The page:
On her 2000 debut, Can't Take Me Home, Pink was an R&B-pop diva who came off as a white member of TLC. On her quadruple-platinum sophomore CD, 2001's excellent M!ssundaztood, she transformed herself into an introspective pop-rocker, the anti-Britney. Her third disc, Try This, reveals yet another shade of Pink: the rowdy head-banger. (Think of a cross between Courtney Love and Pat Benatar.) Teaming up with Rancid frontman Tim Armstrong, who produced, cowrote and plays guitar on nine of 14 tracks, Pink convincingly cranks out uptempo rockers that are made for moshing, like the ripping first single, "Trouble." On cuts such as "Tonight's the Night," one of several songs with a poppy retro-'60s feel, Pink displays a bluesy rasp that adds a rock rawness to her voice. She also shows off her gutsier vocals on the R&B ballad "Catch Me While I'm Sleeping," which sounds like an old Teena Marie slow jam. A few routine numbers and less insightful lyrics make this disc fall short of M!ssundaztood. But you've got to give Pink credit for once again trying something new.
Rock N Roll
He used to be a little bit country, but now he is a lot more rock and roll. On his fourth solo effort, the former front-man of Whiskeytown trades brooding alt-country for bracing garage rock that out-Strokes the Strokes. Indeed, the melancholy title track is, ironically, the disc's only real ballad. "Everybody's cool playing rock and roll/ I don't feel cool at all," intones Adams. But cool he is, bringing to mind a younger Paul Westerberg on rough-edged rockers like "Note to Self: Don't Die," which Adams cowrote with his girlfriend, actress Parker Posey, who also supplies background vocals. Although it lacks the melodic luster of his 2001 gem Gold (there's nothing here that the Corrs could cover as they did with "When the Stars Go Blue"), the CD shows that the singer-songwriter has the biting guitar riffs to match his cutting lyrics: "I used to be sad/ Now I'm just bored with you," he sings on the bitter breakup song "Burning Photographs." Adams hasn't completely forgotten his country-rock roots, though. The yearning "Anybody Wanna Take Me Home" shows that he still remembers exactly where he came from.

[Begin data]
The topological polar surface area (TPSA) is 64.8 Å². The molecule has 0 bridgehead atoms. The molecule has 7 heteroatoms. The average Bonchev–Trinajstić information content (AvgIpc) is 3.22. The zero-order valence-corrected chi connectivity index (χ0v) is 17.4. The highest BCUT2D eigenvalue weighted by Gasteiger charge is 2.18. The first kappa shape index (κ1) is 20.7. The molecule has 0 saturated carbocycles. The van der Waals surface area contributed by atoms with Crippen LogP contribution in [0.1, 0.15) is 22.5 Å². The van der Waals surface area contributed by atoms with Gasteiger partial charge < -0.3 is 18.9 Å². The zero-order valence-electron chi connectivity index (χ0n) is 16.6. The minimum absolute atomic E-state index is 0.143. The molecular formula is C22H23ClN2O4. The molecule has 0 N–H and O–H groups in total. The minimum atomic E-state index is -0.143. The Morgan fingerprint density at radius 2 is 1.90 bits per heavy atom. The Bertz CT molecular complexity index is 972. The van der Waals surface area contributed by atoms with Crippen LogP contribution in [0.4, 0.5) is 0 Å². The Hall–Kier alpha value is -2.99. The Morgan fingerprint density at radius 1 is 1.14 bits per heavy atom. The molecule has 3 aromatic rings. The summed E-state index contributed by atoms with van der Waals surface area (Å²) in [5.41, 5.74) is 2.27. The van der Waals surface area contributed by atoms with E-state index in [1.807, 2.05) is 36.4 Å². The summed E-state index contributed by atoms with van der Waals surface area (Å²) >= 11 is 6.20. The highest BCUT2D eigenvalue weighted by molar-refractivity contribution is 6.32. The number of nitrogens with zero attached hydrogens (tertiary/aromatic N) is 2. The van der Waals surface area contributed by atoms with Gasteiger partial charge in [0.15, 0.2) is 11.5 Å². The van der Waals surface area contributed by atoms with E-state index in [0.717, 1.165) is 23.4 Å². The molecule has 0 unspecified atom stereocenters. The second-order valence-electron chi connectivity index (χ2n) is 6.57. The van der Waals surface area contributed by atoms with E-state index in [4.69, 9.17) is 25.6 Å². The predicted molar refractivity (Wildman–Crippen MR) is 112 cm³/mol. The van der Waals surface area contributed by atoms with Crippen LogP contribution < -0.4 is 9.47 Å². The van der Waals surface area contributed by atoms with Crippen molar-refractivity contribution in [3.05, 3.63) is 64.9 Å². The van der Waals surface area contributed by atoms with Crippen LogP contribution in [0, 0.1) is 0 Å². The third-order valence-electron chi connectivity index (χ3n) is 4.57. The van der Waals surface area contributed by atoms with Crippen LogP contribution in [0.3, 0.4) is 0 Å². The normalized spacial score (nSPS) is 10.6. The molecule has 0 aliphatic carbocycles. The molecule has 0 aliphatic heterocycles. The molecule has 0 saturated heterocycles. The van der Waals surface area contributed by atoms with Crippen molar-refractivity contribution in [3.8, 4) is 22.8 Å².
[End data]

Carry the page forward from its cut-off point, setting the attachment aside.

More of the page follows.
The Preacher's Son
"Sometimes when I dream, that's when I wake up/ I kinda hope that the Fugees didn't break-up," raps Jean on "Industry." The Fugees may be no more, but Jean clearly still thrives in groups. On his fourth disc, the singer-rapper-guitarist, who grew up the son of a minister, brings in guest artists for 12 of 15 songs. Jean's all-star posse includes Missy Elliott, Monica, Patti LaBelle, Carlos Santana and U2's the Edge, among others, and the results are just as eclectic, incorporating hip-hop, pop-soul, Latin, Middle Eastern and old-school R&B sounds. But it is on reggae numbers like the sexy-smooth "I Am Your Doctor," featuring dance-hall star Wayne Wonder, that the Haitian-born Jean is at his Caribbean-flavored best.
And the Crowd Goes Wild
On his ingratiating sixth disc Wills for the most part kisses his trademark romantic ballads goodbye and picks up the great Nashville tradition of story songs. The singer even recruits that master of narrative Ronnie Milsap for a duet on the memorable truck-driving number "Prisoner of the Highway," on which their voices blend perfectly. The gently rocking "Suntan," though, demonstrates that Wills can still be a country Casanova.
Too Hot for T.V.
Bad Boy's Da Band
The good news is that this disc easily beats either album by that other Making the Band group, O-Town. The bad news is that this sextet, handpicked by Sean "P. Diddy" Combs on the MTV reality show, still makes a lukewarm debut. While the idea of a coed collective featuring five rappers and one singer (the Beyoncé wannabe Sara Stokes) has promise, none of them stands out enough to make things truly interesting without the behind-the-scenes drama. At least P. Diddy contributes some funky beats on "Bad Boy This Bad Boy That."